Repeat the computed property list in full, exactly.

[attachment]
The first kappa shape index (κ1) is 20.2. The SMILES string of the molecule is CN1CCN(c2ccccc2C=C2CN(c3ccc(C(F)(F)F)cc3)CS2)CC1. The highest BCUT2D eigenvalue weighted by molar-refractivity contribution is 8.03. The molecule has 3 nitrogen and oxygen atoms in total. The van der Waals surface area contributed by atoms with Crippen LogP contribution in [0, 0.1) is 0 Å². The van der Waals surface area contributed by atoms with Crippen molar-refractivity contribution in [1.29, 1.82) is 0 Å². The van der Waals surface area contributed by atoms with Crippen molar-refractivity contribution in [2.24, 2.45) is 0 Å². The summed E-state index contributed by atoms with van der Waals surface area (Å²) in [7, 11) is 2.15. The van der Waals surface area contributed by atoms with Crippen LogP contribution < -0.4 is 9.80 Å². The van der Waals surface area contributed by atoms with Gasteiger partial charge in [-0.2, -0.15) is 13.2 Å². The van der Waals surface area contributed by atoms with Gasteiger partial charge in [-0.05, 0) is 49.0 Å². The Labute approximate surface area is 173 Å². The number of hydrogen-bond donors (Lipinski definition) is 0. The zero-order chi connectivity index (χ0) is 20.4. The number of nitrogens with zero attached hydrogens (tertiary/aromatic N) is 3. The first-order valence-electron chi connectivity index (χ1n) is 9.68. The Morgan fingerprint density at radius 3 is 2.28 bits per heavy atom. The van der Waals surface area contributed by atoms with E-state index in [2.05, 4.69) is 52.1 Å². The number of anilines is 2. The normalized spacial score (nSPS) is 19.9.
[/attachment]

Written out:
The first kappa shape index (κ1) is 20.2. The SMILES string of the molecule is CN1CCN(c2ccccc2C=C2CN(c3ccc(C(F)(F)F)cc3)CS2)CC1. The highest BCUT2D eigenvalue weighted by molar-refractivity contribution is 8.03. The molecule has 3 nitrogen and oxygen atoms in total. The van der Waals surface area contributed by atoms with Crippen LogP contribution in [0, 0.1) is 0 Å². The van der Waals surface area contributed by atoms with Crippen molar-refractivity contribution in [1.29, 1.82) is 0 Å². The van der Waals surface area contributed by atoms with Crippen molar-refractivity contribution in [2.24, 2.45) is 0 Å². The summed E-state index contributed by atoms with van der Waals surface area (Å²) in [7, 11) is 2.15. The van der Waals surface area contributed by atoms with Crippen LogP contribution < -0.4 is 9.80 Å². The van der Waals surface area contributed by atoms with Gasteiger partial charge in [-0.2, -0.15) is 13.2 Å². The van der Waals surface area contributed by atoms with Gasteiger partial charge in [-0.05, 0) is 49.0 Å². The Labute approximate surface area is 173 Å². The number of hydrogen-bond donors (Lipinski definition) is 0. The zero-order chi connectivity index (χ0) is 20.4. The number of nitrogens with zero attached hydrogens (tertiary/aromatic N) is 3. The first-order valence-electron chi connectivity index (χ1n) is 9.68. The Morgan fingerprint density at radius 3 is 2.28 bits per heavy atom. The van der Waals surface area contributed by atoms with E-state index in [2.05, 4.69) is 52.1 Å². The number of anilines is 2. The normalized spacial score (nSPS) is 19.9.